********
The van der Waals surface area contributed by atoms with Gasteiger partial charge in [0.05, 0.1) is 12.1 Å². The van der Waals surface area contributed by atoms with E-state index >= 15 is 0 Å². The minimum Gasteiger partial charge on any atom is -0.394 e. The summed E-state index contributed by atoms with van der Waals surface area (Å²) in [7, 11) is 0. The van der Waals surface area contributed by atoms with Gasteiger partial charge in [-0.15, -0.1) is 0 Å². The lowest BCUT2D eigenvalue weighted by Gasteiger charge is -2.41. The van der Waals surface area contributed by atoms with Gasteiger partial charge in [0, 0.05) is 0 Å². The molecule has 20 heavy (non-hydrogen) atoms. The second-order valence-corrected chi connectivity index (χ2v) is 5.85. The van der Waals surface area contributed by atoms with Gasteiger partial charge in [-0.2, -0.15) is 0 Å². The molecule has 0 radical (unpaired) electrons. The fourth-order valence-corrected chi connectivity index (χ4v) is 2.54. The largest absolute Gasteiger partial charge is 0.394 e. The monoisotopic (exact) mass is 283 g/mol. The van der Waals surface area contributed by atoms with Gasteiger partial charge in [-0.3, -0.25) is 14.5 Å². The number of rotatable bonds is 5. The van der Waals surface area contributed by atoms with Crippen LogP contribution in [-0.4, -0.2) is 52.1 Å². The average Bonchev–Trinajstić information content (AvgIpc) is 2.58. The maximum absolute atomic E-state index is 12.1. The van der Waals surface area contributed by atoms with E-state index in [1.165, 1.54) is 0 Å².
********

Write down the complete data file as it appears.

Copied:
The van der Waals surface area contributed by atoms with Gasteiger partial charge in [0.05, 0.1) is 12.1 Å². The van der Waals surface area contributed by atoms with E-state index >= 15 is 0 Å². The minimum Gasteiger partial charge on any atom is -0.394 e. The summed E-state index contributed by atoms with van der Waals surface area (Å²) in [7, 11) is 0. The van der Waals surface area contributed by atoms with Gasteiger partial charge in [-0.15, -0.1) is 0 Å². The lowest BCUT2D eigenvalue weighted by Gasteiger charge is -2.41. The van der Waals surface area contributed by atoms with Gasteiger partial charge in [0, 0.05) is 0 Å². The molecule has 20 heavy (non-hydrogen) atoms. The second-order valence-corrected chi connectivity index (χ2v) is 5.85. The van der Waals surface area contributed by atoms with Gasteiger partial charge in [-0.2, -0.15) is 0 Å². The molecule has 0 radical (unpaired) electrons. The fourth-order valence-corrected chi connectivity index (χ4v) is 2.54. The largest absolute Gasteiger partial charge is 0.394 e. The monoisotopic (exact) mass is 283 g/mol. The van der Waals surface area contributed by atoms with Gasteiger partial charge in [-0.3, -0.25) is 14.5 Å². The number of rotatable bonds is 5. The van der Waals surface area contributed by atoms with Crippen LogP contribution in [-0.4, -0.2) is 52.1 Å². The average Bonchev–Trinajstić information content (AvgIpc) is 2.58. The maximum absolute atomic E-state index is 12.1. The van der Waals surface area contributed by atoms with E-state index in [1.165, 1.54) is 0 Å².